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Yumei Zou, "On the Existence of Positive Solutions for a Fourth-Order Boundary Value Problem", *Journal of Function Spaces*, vol. 2017, Article ID 4946198, 5 pages, 2017. https://doi.org/10.1155/2017/4946198

# On the Existence of Positive Solutions for a Fourth-Order Boundary Value Problem

**Academic Editor:**Xinguang Zhang

#### Abstract

By using the method of order reduction and the fixed point index, the existence of positive solutions for a fourth-order boundary value problem is studied. We provide conditions under which the existence results hold. Such conditions are related to the first eigenvalue corresponding to the relevant linear differential equation with dependence on the derivatives of unknown function.

#### 1. Introduction

In this paper, we consider the following fourth-order ordinary differential equation boundary value problem (BVP):where is continuous.

BVP (1) is used to model such phenomena as the deformations of an elastic beam in equilibrium state, whose one end-point is fixed and the other is freed. In mechanics, BVP (1) is called cantilever beam equation. Owing to its importance in mechanics, the existence of solutions to this problem has been studied by many authors; see [1–7] and references therein.

Very recently, Li [3] used the theory of the fixed point index to discuss the existence of solutions of BVP (1) when is superlinear or sublinear growth on . It should be remarked that two constants and , where is the first eigenvalue of the linear eigenvalue problem corresponding to BVP (1), play an important role in the discussion. The first eigenvalue principles were also used in [8–24].

However, none of these known results use the first eigenvalues of the corresponding linear differential equation that contains the derivative of the unknown function. This is because the presence of derivatives in linear eigenvalue problem will make the study extremely difficult. To overcome this difficulty, we employ the method of order reduction to develop spectral properties of associated linear differential equation that contains the derivative of the unknown function. Then, we use the fixed point index theory to investigate the existence results of positive solutions for BVP (1) under some conditions concerning the first eigenvalue corresponding to the relevant linear eigenvalue problem that contains the derivative of the unknown function. It should be noted that the method of order reduction was also used in [7, 25] to transform higher order boundary value problem to a lower order integrodifferential equation.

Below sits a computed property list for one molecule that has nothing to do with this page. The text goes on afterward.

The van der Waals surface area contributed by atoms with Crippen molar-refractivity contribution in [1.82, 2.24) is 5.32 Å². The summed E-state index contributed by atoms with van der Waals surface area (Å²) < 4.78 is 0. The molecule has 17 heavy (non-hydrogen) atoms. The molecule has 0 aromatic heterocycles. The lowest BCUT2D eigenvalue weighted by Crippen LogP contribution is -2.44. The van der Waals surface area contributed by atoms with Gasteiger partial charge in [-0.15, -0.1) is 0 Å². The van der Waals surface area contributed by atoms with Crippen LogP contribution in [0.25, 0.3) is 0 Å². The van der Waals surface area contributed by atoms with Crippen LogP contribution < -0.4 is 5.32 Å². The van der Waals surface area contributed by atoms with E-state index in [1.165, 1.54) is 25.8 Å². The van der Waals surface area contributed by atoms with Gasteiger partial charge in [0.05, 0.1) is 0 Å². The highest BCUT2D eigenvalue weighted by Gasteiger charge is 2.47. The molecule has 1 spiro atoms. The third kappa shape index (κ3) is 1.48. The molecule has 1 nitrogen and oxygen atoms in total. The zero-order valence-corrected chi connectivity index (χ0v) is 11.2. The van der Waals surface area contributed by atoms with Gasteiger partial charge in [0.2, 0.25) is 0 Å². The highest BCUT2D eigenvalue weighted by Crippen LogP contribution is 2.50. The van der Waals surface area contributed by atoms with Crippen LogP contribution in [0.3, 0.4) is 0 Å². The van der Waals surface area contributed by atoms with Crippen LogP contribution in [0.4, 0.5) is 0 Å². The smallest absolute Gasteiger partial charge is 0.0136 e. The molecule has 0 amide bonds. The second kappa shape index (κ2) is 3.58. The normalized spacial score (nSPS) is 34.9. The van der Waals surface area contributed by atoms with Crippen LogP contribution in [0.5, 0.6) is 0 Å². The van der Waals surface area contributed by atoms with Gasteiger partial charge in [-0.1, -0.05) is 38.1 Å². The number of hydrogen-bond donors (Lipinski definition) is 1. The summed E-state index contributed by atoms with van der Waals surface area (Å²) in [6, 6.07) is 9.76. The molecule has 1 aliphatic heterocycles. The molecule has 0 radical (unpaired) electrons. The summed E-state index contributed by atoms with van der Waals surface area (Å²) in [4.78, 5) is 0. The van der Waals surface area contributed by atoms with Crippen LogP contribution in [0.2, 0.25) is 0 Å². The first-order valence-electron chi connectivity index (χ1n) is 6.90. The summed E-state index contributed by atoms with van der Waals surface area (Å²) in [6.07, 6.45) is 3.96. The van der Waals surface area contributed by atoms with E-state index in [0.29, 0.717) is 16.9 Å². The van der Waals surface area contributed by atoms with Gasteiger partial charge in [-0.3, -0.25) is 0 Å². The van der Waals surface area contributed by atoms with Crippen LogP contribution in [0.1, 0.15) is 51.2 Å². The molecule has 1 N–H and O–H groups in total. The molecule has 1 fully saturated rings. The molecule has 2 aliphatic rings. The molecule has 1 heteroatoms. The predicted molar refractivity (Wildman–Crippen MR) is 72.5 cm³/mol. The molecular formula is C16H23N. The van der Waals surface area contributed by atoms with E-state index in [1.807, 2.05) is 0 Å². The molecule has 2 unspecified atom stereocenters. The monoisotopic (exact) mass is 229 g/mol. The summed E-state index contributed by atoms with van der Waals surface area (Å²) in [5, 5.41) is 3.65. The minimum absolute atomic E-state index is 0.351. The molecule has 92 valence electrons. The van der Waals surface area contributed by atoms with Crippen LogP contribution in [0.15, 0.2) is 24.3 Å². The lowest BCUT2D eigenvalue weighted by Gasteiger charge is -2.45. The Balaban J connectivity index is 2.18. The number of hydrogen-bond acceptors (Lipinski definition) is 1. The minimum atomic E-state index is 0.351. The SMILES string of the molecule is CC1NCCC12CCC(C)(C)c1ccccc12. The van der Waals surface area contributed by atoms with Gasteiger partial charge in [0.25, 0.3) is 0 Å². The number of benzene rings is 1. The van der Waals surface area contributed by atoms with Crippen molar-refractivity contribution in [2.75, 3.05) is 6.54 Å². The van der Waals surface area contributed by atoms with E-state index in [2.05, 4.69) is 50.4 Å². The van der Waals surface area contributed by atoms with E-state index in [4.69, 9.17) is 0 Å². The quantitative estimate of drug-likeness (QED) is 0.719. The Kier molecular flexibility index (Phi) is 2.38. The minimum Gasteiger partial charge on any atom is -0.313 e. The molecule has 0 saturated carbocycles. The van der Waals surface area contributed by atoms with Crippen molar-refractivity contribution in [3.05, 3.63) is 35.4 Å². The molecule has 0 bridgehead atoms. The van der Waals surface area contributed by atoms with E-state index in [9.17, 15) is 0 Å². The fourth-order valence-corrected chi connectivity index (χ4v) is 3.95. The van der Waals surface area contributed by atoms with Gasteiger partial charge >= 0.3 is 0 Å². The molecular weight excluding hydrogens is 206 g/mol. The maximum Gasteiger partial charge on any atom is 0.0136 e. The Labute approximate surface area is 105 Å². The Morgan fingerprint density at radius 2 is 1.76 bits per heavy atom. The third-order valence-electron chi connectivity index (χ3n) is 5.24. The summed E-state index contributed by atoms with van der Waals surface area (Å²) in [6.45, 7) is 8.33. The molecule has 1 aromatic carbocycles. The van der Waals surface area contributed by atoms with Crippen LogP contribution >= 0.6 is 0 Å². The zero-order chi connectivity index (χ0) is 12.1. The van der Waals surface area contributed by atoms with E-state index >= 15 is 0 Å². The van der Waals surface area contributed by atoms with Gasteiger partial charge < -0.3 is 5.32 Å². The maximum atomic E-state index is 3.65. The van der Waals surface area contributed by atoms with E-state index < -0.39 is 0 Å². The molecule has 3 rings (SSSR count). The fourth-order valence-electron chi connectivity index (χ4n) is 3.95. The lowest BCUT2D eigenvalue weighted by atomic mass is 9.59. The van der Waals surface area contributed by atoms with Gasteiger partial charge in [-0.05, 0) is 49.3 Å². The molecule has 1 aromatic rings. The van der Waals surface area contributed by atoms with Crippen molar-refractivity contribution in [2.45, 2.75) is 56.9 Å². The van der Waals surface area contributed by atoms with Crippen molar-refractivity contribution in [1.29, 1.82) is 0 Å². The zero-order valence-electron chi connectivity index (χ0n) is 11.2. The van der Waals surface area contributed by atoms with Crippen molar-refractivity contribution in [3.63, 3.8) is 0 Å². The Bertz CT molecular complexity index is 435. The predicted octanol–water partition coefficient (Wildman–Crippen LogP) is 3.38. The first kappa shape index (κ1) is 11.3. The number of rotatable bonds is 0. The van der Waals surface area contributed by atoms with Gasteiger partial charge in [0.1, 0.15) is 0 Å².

#### 2. Main Results

Let and . We use the classical Banach space with the norm , respectively. Let denote the cone of all nonnegative functions in .

We assume the following hypothesis holds throughout this paper.

Firstly, we consider the existence of solutions to BVP (1) when the nonlinearity satisfies the sublinear growth property. To this end, we use the method of order reduction to transform BVP (1). For , we setwhereThen we have . From the above expressions, we easily see that are three completely continuous linear operators, and and have the following properties: Hence we conclude that

Using the above transformations , BVP (1) can be converted into the equivalent nonlinear integral equation:

Define an operator by Then the existence of a positive solution of BVP (1) is equivalent to the existence of a nontrivial fixed point of on . Now condition implies that is a completely continuous operator.

For with , we define linear operator byClearly, is a completely continuous linear operator.

Lemma 1. *For the operator defined by (8), the spectral radius and had unique positive unit eigenfunction corresponding to its first eigenvalue .*

*Proof. *Take ; clearly ; by (3) we have So we have Thus there exists a constant such that , . From Lemma in [22], we know that the spectral radius and had a positive eigenfunction corresponding to its first eigenvalue . Hence Lemma 1 holds.